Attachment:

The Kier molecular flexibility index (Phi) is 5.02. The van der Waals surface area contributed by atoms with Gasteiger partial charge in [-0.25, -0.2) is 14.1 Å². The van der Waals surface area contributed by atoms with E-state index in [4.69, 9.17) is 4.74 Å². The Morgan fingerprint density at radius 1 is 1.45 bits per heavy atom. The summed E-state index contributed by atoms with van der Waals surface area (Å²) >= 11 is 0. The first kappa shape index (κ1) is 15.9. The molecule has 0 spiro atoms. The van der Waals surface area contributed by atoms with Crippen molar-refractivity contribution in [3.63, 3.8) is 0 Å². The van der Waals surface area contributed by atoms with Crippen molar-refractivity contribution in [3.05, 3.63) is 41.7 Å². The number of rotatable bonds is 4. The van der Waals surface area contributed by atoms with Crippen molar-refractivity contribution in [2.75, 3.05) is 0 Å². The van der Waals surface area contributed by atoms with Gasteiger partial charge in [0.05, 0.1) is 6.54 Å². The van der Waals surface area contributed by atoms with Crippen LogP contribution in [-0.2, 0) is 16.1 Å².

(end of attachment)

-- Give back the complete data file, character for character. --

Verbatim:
The Kier molecular flexibility index (Phi) is 5.02. The van der Waals surface area contributed by atoms with Gasteiger partial charge in [-0.25, -0.2) is 14.1 Å². The van der Waals surface area contributed by atoms with E-state index in [4.69, 9.17) is 4.74 Å². The Morgan fingerprint density at radius 1 is 1.45 bits per heavy atom. The summed E-state index contributed by atoms with van der Waals surface area (Å²) >= 11 is 0. The first kappa shape index (κ1) is 15.9. The molecule has 0 spiro atoms. The van der Waals surface area contributed by atoms with Crippen molar-refractivity contribution in [3.63, 3.8) is 0 Å². The van der Waals surface area contributed by atoms with Crippen molar-refractivity contribution in [3.05, 3.63) is 41.7 Å². The number of rotatable bonds is 4. The van der Waals surface area contributed by atoms with Crippen molar-refractivity contribution in [2.75, 3.05) is 0 Å². The van der Waals surface area contributed by atoms with Gasteiger partial charge in [0.05, 0.1) is 6.54 Å². The van der Waals surface area contributed by atoms with Crippen LogP contribution in [-0.2, 0) is 16.1 Å².